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Violence in politics.

Militias should be crushed indeed

ZAMBIA is well known for peace all over the world. We may not be as developed as the leading countries among developing countries, but surely we are the envy of many nations, including those on the vanguard of great economic expansion.
Peace costs something. It is not cheap. Conversely, it is priceless. It is one of the most important dynamics in any worthwhile development matrix.
When the founding fathers of our nation, fought tooth and nail for our independence, and successfully so, they did it under the motivation to have peace in what is now our beloved Zambia (formerly Northern Rhodesia).
They fought against what they perceived and understood as oppression by the colonial masters and succeeded in getting the country independent in 1964. They envisaged and wanted a country in which all would peacefully and unitedly work towards its socio-economic development.
To express that succinctly, our forefathers bequeathed a peaceful country with abundant natural resources. And that, every Zambian knows.
Thus, it is every Zambian’s moral obligation to safeguard and improve upon that heritage.
Against that backdrop, we commend the Zambia Police Service for thwarting what has been alleged to be an emergence of a United Party for National Development (UPND) militia at a property owned by the party’s vice-president Geoffrey Mwamba, near Zambia Revenue Authority (ZRA) in Lusaka on Saturday.
At the threshold of this discourse, we urge that any militia or similitudes of militia by any political party should be crushed. There are no warring parties in our country; we are a peaceful and iconic democratic country. So, no need for violence.
About 21 suspected UPND cadres, alleged to have been undergoing militia training at the named facility ahead of the August 11 general elections, were rounded up by police.
In the words of Deputy Inspector- General of Police for administration Eugene Sibote, the cadres were arrested for unlawful drilling and being in possession of offensive weapons.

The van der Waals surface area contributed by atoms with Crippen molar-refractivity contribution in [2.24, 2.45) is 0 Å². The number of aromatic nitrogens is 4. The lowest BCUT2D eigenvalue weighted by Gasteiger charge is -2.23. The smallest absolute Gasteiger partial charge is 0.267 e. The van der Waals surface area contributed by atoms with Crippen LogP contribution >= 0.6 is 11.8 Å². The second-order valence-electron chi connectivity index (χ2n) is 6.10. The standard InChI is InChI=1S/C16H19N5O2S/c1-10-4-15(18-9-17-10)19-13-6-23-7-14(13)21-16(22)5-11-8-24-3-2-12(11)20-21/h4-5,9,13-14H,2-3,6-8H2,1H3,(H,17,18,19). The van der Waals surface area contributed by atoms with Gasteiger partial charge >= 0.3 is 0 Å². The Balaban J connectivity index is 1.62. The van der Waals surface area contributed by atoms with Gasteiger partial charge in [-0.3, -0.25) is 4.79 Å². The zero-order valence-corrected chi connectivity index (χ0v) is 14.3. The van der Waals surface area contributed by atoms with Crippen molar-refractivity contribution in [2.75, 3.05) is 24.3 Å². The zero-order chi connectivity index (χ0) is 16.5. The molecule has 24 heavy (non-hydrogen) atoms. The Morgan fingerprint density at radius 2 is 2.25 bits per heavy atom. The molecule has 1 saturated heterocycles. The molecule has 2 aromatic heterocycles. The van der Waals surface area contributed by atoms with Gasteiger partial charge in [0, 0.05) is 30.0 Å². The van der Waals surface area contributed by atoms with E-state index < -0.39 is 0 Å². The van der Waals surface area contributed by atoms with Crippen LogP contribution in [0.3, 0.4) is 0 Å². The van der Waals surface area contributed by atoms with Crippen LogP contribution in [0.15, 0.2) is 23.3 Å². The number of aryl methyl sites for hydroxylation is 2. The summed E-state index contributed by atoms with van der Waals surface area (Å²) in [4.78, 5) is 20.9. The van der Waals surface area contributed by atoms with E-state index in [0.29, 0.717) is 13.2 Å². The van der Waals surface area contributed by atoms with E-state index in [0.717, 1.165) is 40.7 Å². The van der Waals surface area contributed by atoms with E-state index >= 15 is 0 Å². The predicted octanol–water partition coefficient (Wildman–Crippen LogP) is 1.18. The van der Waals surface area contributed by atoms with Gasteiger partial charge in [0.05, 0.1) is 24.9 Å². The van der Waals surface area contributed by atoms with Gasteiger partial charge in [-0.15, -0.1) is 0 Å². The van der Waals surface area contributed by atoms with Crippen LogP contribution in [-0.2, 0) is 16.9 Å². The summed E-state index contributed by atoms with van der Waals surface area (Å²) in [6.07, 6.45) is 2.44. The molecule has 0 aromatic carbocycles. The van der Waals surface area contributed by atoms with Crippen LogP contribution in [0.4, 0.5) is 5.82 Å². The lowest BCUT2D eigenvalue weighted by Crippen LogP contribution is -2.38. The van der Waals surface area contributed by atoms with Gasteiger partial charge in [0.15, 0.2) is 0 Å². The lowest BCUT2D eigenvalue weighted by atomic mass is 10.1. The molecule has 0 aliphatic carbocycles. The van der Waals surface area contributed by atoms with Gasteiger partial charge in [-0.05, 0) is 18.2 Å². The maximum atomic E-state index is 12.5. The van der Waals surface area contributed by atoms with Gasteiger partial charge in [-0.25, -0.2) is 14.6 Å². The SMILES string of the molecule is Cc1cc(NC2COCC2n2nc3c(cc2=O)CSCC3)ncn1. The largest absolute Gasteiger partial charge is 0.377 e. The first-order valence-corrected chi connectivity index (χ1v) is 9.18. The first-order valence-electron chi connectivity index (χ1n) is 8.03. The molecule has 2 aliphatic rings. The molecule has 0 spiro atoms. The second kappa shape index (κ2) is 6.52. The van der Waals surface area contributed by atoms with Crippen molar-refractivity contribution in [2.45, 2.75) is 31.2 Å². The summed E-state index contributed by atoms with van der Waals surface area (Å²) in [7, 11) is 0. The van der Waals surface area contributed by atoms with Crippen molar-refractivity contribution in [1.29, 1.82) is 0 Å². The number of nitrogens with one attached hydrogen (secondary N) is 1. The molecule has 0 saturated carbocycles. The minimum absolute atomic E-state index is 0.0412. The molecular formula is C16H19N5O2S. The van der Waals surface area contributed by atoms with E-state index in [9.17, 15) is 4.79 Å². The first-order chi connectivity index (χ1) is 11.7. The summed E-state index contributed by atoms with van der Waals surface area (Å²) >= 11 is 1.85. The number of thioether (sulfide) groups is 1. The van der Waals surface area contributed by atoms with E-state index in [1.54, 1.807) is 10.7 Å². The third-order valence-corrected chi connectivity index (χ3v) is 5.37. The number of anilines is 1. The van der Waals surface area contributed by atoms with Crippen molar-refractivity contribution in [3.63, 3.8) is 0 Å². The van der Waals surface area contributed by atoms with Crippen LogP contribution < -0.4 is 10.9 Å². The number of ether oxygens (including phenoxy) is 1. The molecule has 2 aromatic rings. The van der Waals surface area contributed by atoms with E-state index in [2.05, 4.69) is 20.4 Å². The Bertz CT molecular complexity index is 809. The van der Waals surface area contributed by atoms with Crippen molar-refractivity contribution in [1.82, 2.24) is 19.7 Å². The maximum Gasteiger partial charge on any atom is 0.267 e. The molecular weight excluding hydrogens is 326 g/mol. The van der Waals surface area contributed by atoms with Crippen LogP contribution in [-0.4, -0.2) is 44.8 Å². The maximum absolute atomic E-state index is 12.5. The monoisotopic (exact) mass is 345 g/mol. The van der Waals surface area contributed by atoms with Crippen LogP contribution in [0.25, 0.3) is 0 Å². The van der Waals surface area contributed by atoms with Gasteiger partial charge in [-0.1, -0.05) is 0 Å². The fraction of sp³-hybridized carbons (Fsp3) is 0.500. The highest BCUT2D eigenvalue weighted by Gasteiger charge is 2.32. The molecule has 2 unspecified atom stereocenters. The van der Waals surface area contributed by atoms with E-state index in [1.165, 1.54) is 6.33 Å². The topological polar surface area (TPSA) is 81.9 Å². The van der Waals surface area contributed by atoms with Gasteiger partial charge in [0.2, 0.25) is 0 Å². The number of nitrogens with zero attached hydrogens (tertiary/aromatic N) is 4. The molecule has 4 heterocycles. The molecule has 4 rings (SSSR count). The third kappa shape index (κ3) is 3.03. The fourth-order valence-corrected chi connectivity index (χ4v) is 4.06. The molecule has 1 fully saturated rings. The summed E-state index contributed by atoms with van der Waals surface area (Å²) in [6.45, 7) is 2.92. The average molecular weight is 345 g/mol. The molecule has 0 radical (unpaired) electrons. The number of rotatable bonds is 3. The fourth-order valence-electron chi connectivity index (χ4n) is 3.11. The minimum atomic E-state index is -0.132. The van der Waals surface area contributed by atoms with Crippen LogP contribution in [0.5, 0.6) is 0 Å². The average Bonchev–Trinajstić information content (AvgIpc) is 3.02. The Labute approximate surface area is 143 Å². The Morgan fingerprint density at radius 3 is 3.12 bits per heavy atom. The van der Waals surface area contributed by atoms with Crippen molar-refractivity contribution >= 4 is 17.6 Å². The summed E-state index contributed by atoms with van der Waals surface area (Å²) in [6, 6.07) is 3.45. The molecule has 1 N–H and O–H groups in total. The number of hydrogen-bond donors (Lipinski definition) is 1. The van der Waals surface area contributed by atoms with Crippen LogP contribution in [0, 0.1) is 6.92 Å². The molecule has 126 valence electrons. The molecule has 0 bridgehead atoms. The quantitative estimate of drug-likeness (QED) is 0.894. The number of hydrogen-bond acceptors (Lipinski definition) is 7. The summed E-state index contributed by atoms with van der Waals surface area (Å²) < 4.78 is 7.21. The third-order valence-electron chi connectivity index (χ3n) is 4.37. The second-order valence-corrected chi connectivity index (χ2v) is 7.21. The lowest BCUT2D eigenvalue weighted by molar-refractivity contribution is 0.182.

This followed President Lungu’s statement on Friday that the UPND was allegedly training 250 youths in Lusaka as militia for the purpose of causing anarchy if it lost the general elections.
The head of State said the training is reportedly being led by expelled Patriotic Front (PF) member Innocent Kalimisha, who operated at Intercity Bus Terminus, but was expelled for thuggery.
Now, that is worrisome, as it poses a real danger to what we stand for as a nation. It represents that monster and ugly face that would want to derail Zambia from its peaceful and prosperous destiny.
The training of militia sounds like an insult to the efforts of our founding fathers, some of whom shed their precious blood fighting for the independence that we so cherish and are enjoying today.
How dare some people want to soil our heritage of peace and harmonious existence!
We give police a pat on the back for moving in promptly because no such thing should be taken lightly. Otherwise, there would be nothing but chaos, if not a semblance of hell. And as Zambians, we have said no to that sort of thing and will not grow weary in so doing.
Zambia is not at war. Therefore, it does not make any sense for any political party to mobilise and even train youths as militia under the guise of keeping fit.
Electoral violence is not child’s play as we have seen in many countries where it has happened. It is hard to recover from it. In fact, it is possible that naturally there is no full recovery from this diabolic thing. So, we need to prevent it at all costs.
We disagree with UPND national youth chairperson Likando Mufalali that the youths have been assembled for the purpose of fitness. What fitness? Do you need any more fitness for electoral campaigns than what is normal, the fitness of ordinary people?
Organised fitness, as we understand it, is for athletes like our professional boxers and the military because these, by virtue of their position, have to fight. But why must politicians think of developing militia when everyone, from the head of State, are preaching peace and oneness regardless of political affiliation in the run-up to the general elections?
It is not for politicians to deal with violence. That is a primary preserve of the Zambia Police Service and our security wings as well as observer missions, unless they wish to usurp the authority of these institutions.
Surely, why should police recover a register of 158 youths reportedly undergoing militia training at a political party facility. Worse, what would we make of the recovery by the same police of eight rounds of ammunition, three machetes, a spear, a golf stick and some cannabis from the same premises?
Our advice to all political parties is that they should just concentrate on campaigning for the general elections, which are slowly approaching, not preparing for physical fights, even if they are not sure of their chances in the elections.
In the event that they do not take what we are saying, and choose to go with what their foster friends are encouraging them to, they should be prepared to be met by the full force of the law.